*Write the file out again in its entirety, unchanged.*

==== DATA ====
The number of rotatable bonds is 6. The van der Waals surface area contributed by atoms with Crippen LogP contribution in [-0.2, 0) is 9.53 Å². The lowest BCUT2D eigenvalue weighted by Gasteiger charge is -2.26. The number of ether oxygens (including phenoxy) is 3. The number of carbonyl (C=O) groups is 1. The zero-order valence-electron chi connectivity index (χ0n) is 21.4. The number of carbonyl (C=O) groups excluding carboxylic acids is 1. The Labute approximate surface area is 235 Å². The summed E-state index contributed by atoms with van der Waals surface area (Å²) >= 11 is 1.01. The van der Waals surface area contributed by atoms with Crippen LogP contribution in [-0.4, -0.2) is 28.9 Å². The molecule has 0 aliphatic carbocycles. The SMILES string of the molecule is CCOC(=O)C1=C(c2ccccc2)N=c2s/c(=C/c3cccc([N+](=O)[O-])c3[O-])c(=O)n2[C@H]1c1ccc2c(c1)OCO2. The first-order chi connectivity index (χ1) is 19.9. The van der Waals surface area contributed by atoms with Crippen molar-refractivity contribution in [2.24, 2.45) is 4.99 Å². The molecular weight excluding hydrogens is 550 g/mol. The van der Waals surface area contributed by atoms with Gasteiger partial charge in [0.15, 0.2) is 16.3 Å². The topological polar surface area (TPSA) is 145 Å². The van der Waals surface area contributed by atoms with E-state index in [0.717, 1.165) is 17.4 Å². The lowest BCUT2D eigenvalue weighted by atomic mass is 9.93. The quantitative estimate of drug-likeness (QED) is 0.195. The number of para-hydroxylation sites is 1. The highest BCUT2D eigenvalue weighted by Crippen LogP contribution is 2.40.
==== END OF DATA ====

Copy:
The number of rotatable bonds is 6. The van der Waals surface area contributed by atoms with Crippen LogP contribution in [-0.2, 0) is 9.53 Å². The lowest BCUT2D eigenvalue weighted by Gasteiger charge is -2.26. The number of ether oxygens (including phenoxy) is 3. The number of carbonyl (C=O) groups is 1. The zero-order valence-electron chi connectivity index (χ0n) is 21.4. The number of carbonyl (C=O) groups excluding carboxylic acids is 1. The Labute approximate surface area is 235 Å². The summed E-state index contributed by atoms with van der Waals surface area (Å²) >= 11 is 1.01. The van der Waals surface area contributed by atoms with Crippen LogP contribution in [-0.4, -0.2) is 28.9 Å². The molecule has 0 aliphatic carbocycles. The SMILES string of the molecule is CCOC(=O)C1=C(c2ccccc2)N=c2s/c(=C/c3cccc([N+](=O)[O-])c3[O-])c(=O)n2[C@H]1c1ccc2c(c1)OCO2. The first-order chi connectivity index (χ1) is 19.9. The van der Waals surface area contributed by atoms with Crippen molar-refractivity contribution in [2.24, 2.45) is 4.99 Å². The molecular weight excluding hydrogens is 550 g/mol. The van der Waals surface area contributed by atoms with Gasteiger partial charge in [0.15, 0.2) is 16.3 Å². The topological polar surface area (TPSA) is 145 Å². The van der Waals surface area contributed by atoms with E-state index in [0.717, 1.165) is 17.4 Å². The lowest BCUT2D eigenvalue weighted by atomic mass is 9.93. The quantitative estimate of drug-likeness (QED) is 0.195. The number of para-hydroxylation sites is 1. The highest BCUT2D eigenvalue weighted by Crippen LogP contribution is 2.40.